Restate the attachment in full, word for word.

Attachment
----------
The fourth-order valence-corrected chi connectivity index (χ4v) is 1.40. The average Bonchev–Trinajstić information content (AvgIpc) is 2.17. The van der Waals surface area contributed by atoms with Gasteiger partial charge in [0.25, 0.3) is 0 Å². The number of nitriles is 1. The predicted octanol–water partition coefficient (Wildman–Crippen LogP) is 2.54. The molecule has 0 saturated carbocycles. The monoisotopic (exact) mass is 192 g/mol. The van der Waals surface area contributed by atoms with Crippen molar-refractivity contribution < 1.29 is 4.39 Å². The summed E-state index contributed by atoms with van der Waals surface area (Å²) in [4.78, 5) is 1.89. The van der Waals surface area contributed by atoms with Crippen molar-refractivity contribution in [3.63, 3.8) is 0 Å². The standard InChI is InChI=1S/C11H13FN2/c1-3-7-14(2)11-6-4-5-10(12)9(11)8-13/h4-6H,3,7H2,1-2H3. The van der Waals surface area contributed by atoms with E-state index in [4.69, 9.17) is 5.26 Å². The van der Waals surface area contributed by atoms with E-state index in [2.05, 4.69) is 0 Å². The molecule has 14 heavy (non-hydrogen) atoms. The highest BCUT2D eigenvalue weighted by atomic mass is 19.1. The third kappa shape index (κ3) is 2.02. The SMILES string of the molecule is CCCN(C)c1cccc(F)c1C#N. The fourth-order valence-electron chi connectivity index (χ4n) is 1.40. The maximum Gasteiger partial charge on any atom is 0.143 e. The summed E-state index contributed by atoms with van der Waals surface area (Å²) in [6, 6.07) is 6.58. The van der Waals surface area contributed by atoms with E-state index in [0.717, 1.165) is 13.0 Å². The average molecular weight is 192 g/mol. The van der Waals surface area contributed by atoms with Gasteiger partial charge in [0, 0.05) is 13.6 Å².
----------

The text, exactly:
The fourth-order valence-corrected chi connectivity index (χ4v) is 1.40. The average Bonchev–Trinajstić information content (AvgIpc) is 2.17. The van der Waals surface area contributed by atoms with Gasteiger partial charge in [0.25, 0.3) is 0 Å². The number of nitriles is 1. The predicted octanol–water partition coefficient (Wildman–Crippen LogP) is 2.54. The molecule has 0 saturated carbocycles. The monoisotopic (exact) mass is 192 g/mol. The van der Waals surface area contributed by atoms with Crippen molar-refractivity contribution < 1.29 is 4.39 Å². The summed E-state index contributed by atoms with van der Waals surface area (Å²) in [4.78, 5) is 1.89. The van der Waals surface area contributed by atoms with Crippen molar-refractivity contribution in [3.63, 3.8) is 0 Å². The standard InChI is InChI=1S/C11H13FN2/c1-3-7-14(2)11-6-4-5-10(12)9(11)8-13/h4-6H,3,7H2,1-2H3. The van der Waals surface area contributed by atoms with E-state index in [4.69, 9.17) is 5.26 Å². The van der Waals surface area contributed by atoms with E-state index in [2.05, 4.69) is 0 Å². The molecule has 14 heavy (non-hydrogen) atoms. The highest BCUT2D eigenvalue weighted by atomic mass is 19.1. The third kappa shape index (κ3) is 2.02. The SMILES string of the molecule is CCCN(C)c1cccc(F)c1C#N. The fourth-order valence-electron chi connectivity index (χ4n) is 1.40. The maximum Gasteiger partial charge on any atom is 0.143 e. The summed E-state index contributed by atoms with van der Waals surface area (Å²) in [6, 6.07) is 6.58. The van der Waals surface area contributed by atoms with E-state index in [0.717, 1.165) is 13.0 Å². The average molecular weight is 192 g/mol. The van der Waals surface area contributed by atoms with Gasteiger partial charge in [0, 0.05) is 13.6 Å².